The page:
World Visitors

Free counters!

Ocean Breeze Visitors Around The Globe

Monday, June 20, 2011

Land Shapes and Shores




        Western Visayas lands are designed in myriad shapes. Panay Island is triangularly shaped. Negros Occidental is boot-shaped. Iloilo is nose-shaped. There is a striking relationship between Aklan and Antique because while Aklan is shaped like a chicken head, Antique is shaped like the chicken’s intestine. Guimaras is shaped like a coral rock and Capiz is shaped like the palm of the hand.
Of the 2,022,300 hectares of total land area of the region, 43% is devoted to agriculture, and of the cultivated areas, 35.4% is devoted to palay farming. Of the remaining areas, 34% is devoted to forestry, 6% to settlements, 3% to inland fishing, 1.5% to pasture and 0.5% to mining.
        Western Visayas is a mountainous region. A rugged mountain chain cuts across the western portion of Panay separating the province of Antique from Iloilo. Mt. Madia-as, the highest mountain in Panay, is situated in the northern part of the chain. It forms a majestic backdrop to the town of Culasi in Northern Antique and believed by the natives as the abode of ancestral spirits. In Negros Occidental, rugged mountains also characterize the terrain of the province, the most famous of which is the Kanlaon Volcano, the highest peak in Central Philippines. It is 8,100 feet above sea level. A chain of mountains lace the Capiz-Antique border with Mounts Baloy, Magsalom, Toctocan, Tinayuga and Mansang. Another mountain chain runs along the Antique-Iloilo border with Mts. Baloy, Inaman and Igdalig composing it.
        Western Visayas has plenty of big and small rivers which account for its excellent drainage system. Iloilo River is one which affords an excellent place for the dry dock of ships, boats and trawlers. It has also a row of beautiful lakes, both natural and man-made.
        Western Visayas has a basically tropical climate with two pronounced seasons. The rainy season starts from June to November while the dry season starts from December to May.
         The mineral resources of Western Visayas yield an estimated 775,595,500 metric tons of copper and non-metallic resources such as cement and agricultural lime. It has about 152 million metric tons of coal reserves. The Semirara coal mines in Antique has a potential reserve of more than 50 million metric tons, making it the second biggest supplier of coal in the country. The Hinoba-ab – Sipalay gold mines has a gold deposit of 100 million metric tons. Chromite and manganese were discovered in Sibalom, Antique and in Ivisan, Capiz. Copper formation was discovered in Pilar, Capiz in 1935. The non-metallic minerals found in the region are sand, gravel, salt, limestone, ore and quartz.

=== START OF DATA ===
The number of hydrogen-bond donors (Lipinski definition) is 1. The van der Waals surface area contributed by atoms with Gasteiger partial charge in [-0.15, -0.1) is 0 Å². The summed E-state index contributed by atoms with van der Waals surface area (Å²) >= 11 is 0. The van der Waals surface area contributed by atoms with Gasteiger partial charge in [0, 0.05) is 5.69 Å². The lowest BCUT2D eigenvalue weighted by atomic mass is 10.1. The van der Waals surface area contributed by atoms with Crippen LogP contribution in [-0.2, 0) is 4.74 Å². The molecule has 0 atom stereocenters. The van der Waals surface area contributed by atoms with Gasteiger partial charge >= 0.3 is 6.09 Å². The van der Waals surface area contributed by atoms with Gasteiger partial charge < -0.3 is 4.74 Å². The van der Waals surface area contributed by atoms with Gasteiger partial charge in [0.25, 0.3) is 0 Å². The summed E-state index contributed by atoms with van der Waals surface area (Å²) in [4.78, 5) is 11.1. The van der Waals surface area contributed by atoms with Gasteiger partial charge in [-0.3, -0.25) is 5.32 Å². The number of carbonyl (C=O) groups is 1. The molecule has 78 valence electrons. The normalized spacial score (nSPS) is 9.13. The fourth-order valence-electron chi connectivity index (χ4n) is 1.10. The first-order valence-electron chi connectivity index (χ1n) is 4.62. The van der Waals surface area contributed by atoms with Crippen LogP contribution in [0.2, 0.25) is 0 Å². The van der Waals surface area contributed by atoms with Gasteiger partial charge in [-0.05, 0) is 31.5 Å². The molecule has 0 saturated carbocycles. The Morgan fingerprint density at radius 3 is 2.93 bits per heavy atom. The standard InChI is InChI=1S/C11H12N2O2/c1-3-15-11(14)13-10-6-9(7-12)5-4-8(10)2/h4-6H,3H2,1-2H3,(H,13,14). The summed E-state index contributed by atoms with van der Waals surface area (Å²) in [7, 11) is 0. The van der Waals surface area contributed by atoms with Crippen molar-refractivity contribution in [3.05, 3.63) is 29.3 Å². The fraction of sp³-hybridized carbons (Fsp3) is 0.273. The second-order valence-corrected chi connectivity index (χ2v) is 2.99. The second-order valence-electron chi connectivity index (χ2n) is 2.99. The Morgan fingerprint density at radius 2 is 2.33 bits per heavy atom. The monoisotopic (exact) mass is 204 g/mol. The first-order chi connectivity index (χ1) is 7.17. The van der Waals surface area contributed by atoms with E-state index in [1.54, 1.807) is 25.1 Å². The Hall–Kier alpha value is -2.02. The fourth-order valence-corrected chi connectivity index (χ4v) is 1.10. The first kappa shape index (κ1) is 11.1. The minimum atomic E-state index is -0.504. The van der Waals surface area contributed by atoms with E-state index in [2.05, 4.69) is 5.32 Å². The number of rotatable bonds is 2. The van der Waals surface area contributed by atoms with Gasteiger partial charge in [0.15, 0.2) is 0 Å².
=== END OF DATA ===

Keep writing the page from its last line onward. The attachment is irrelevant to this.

It is unfortunate that our forest reserves which cover 130,344 hectares and timber lands occupying 385,482 hectares are rapidly disappearing due to indiscriminate logging and kaingin farming.
The following wildlife abound in our region: Bakwa (red-breasted robin), Tulabong (heron), Dugwak (gray heron), Gakit (wild duck), Dapay (hawk), Morokpok (owl), Dapayan (ern), Usa (deer), Usa nga burok (white-spotted deer), Singgarong (wild cat), Pawikan (tortoise).
         Our region’s fishing grounds, which span 1,561 kilometers of coastline, are teeming with fish and other marine life. In 1986, commercial fishing along the municipalities of Iloilo and the seacoasts of Antique and Negros Occidental hauled in a total of 111,672 metric tons of fish. Municipal fishing grounds along the coastal towns of the region contribute 144,255 metric tons of marine products enabling the region to supply Manila with fish, shrimps and crabs. Inland fishing is increasing its share of the total fishing sector’s output, supplying 20% of the total catch.

Nuffnang Ad